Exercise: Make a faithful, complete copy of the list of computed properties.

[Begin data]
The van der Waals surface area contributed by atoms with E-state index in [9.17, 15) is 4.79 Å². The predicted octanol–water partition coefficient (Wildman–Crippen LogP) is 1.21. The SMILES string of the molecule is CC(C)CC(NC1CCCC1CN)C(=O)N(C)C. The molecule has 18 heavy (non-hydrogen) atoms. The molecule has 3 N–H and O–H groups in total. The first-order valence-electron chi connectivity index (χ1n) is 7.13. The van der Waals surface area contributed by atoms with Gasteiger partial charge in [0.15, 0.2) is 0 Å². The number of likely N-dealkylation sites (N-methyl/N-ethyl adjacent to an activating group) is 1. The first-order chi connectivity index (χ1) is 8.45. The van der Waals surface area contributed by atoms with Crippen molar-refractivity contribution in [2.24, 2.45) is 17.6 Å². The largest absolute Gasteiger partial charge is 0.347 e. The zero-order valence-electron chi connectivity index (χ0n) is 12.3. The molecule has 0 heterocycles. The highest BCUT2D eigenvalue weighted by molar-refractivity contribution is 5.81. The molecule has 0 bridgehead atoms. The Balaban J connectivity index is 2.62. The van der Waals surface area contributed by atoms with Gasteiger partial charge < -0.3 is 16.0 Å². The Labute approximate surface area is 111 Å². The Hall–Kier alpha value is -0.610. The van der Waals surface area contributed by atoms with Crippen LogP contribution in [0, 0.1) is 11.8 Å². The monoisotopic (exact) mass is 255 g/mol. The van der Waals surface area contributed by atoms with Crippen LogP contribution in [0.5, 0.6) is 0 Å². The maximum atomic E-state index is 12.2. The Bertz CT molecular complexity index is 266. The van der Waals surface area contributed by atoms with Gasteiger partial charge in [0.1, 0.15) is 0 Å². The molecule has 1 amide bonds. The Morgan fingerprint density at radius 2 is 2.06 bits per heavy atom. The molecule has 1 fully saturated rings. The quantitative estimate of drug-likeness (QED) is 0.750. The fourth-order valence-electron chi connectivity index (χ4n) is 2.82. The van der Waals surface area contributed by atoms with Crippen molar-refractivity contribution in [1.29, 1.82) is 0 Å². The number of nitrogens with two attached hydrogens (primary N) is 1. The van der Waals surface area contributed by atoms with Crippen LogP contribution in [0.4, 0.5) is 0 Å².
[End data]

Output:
The van der Waals surface area contributed by atoms with E-state index in [9.17, 15) is 4.79 Å². The predicted octanol–water partition coefficient (Wildman–Crippen LogP) is 1.21. The SMILES string of the molecule is CC(C)CC(NC1CCCC1CN)C(=O)N(C)C. The molecule has 18 heavy (non-hydrogen) atoms. The molecule has 3 N–H and O–H groups in total. The first-order valence-electron chi connectivity index (χ1n) is 7.13. The van der Waals surface area contributed by atoms with Gasteiger partial charge in [0.15, 0.2) is 0 Å². The number of likely N-dealkylation sites (N-methyl/N-ethyl adjacent to an activating group) is 1. The first-order chi connectivity index (χ1) is 8.45. The van der Waals surface area contributed by atoms with Crippen molar-refractivity contribution in [2.24, 2.45) is 17.6 Å². The largest absolute Gasteiger partial charge is 0.347 e. The zero-order valence-electron chi connectivity index (χ0n) is 12.3. The molecule has 0 heterocycles. The highest BCUT2D eigenvalue weighted by molar-refractivity contribution is 5.81. The molecule has 0 bridgehead atoms. The Balaban J connectivity index is 2.62. The van der Waals surface area contributed by atoms with Gasteiger partial charge < -0.3 is 16.0 Å². The Labute approximate surface area is 111 Å². The Hall–Kier alpha value is -0.610. The van der Waals surface area contributed by atoms with Crippen LogP contribution in [0, 0.1) is 11.8 Å². The monoisotopic (exact) mass is 255 g/mol. The van der Waals surface area contributed by atoms with Crippen LogP contribution in [0.5, 0.6) is 0 Å². The maximum atomic E-state index is 12.2. The Bertz CT molecular complexity index is 266. The van der Waals surface area contributed by atoms with Gasteiger partial charge in [0.1, 0.15) is 0 Å². The molecule has 1 amide bonds. The Morgan fingerprint density at radius 2 is 2.06 bits per heavy atom. The molecule has 1 fully saturated rings. The quantitative estimate of drug-likeness (QED) is 0.750. The fourth-order valence-electron chi connectivity index (χ4n) is 2.82. The van der Waals surface area contributed by atoms with Crippen molar-refractivity contribution in [1.29, 1.82) is 0 Å². The number of nitrogens with two attached hydrogens (primary N) is 1. The van der Waals surface area contributed by atoms with Crippen LogP contribution in [0.4, 0.5) is 0 Å².